Also do some research on cooking with olive oil. They used to say it was good for cooking, and I used it for years. Now they're saying that the chemical make up changes when heated, making it not so good for you. The only thing I cook with is butter, lard, or bacon grease. I've even made my own lard. I'm out, need to make another run to the butcher shop, which is in the middle of nowhere in these parts.
 

jazz lady

~*~ rara avis ~*~
Also do some research on cooking with olive oil. They used to say it was good for cooking, and I used it for years. Now they're saying that the chemical make up changes when heated, making it not so good for you. The only thing I cook with is butter, lard, or bacon grease. I've even made my own lard. I'm out, need to make another run to the butcher shop, which is in the middle of nowhere in these parts.
Isn't everything in the middle of nowhere where you are now? :lol: I'll look into the olive oil thing. I use it occasionally in cooking but more for salad dressings.
 

black dog

Free America
PREMO Member
Also do some research on cooking with olive oil. They used to say it was good for cooking, and I used it for years. Now they're saying that the chemical make up changes when heated, making it not so good for you. The only thing I cook with is butter, lard, or bacon grease. I've even made my own lard. I'm out, need to make another run to the butcher shop, which is in the middle of nowhere in these parts.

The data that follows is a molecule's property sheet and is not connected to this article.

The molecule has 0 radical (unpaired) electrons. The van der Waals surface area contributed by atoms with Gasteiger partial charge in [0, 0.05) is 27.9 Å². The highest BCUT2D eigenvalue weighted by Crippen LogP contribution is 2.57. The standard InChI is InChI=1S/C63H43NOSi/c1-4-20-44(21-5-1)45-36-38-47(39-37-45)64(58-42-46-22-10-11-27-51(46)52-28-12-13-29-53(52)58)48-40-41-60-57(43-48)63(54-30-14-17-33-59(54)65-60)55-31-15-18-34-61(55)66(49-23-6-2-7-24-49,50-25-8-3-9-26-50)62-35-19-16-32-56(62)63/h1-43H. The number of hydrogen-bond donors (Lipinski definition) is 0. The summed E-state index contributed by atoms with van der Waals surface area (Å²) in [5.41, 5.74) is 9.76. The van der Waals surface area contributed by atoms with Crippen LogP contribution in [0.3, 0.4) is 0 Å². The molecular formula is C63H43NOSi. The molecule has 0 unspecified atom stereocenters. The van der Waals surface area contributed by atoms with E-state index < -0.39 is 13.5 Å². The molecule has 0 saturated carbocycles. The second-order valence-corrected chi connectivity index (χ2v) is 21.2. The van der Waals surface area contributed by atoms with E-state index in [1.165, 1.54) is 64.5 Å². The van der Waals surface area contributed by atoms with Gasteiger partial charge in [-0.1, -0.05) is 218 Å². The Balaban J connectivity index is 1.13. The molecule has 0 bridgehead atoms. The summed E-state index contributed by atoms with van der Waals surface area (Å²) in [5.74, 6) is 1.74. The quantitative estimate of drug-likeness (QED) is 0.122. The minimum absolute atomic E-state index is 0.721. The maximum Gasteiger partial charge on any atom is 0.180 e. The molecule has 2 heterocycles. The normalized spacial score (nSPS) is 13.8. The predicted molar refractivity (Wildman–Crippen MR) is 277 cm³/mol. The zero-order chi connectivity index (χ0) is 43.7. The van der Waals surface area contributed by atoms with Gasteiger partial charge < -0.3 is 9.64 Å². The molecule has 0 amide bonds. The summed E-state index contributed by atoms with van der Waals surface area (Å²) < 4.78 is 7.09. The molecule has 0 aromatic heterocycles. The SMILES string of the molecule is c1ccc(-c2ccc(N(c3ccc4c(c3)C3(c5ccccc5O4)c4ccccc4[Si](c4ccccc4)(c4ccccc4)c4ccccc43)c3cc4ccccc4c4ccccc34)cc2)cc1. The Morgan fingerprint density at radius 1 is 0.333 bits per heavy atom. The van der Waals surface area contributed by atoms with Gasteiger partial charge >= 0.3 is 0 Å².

As a kid during butcher time we cubed fat until after lunch and then stired the caldrens until it was time to press the lard. Hot stuff for sure. But fresh hot cracklins are the Shizzle.. That was the reward for the slave labor...
 

jazz lady

~*~ rara avis ~*~
Salt is not the problem. "Table" salt is the problem. I read an article about table salt causing damage to our arteries (tears), and when the body tries to patch it up, we get build up. Sea salt or Himalayan does not cause the tears. I use pink Himalayan. I don't even have regular table salt in my house anymore. Our bodies need salt.
I bought a big salt grinder of the Himalayan pink sea salt last week and love it! My next favorite is the smoked sea salt grinder.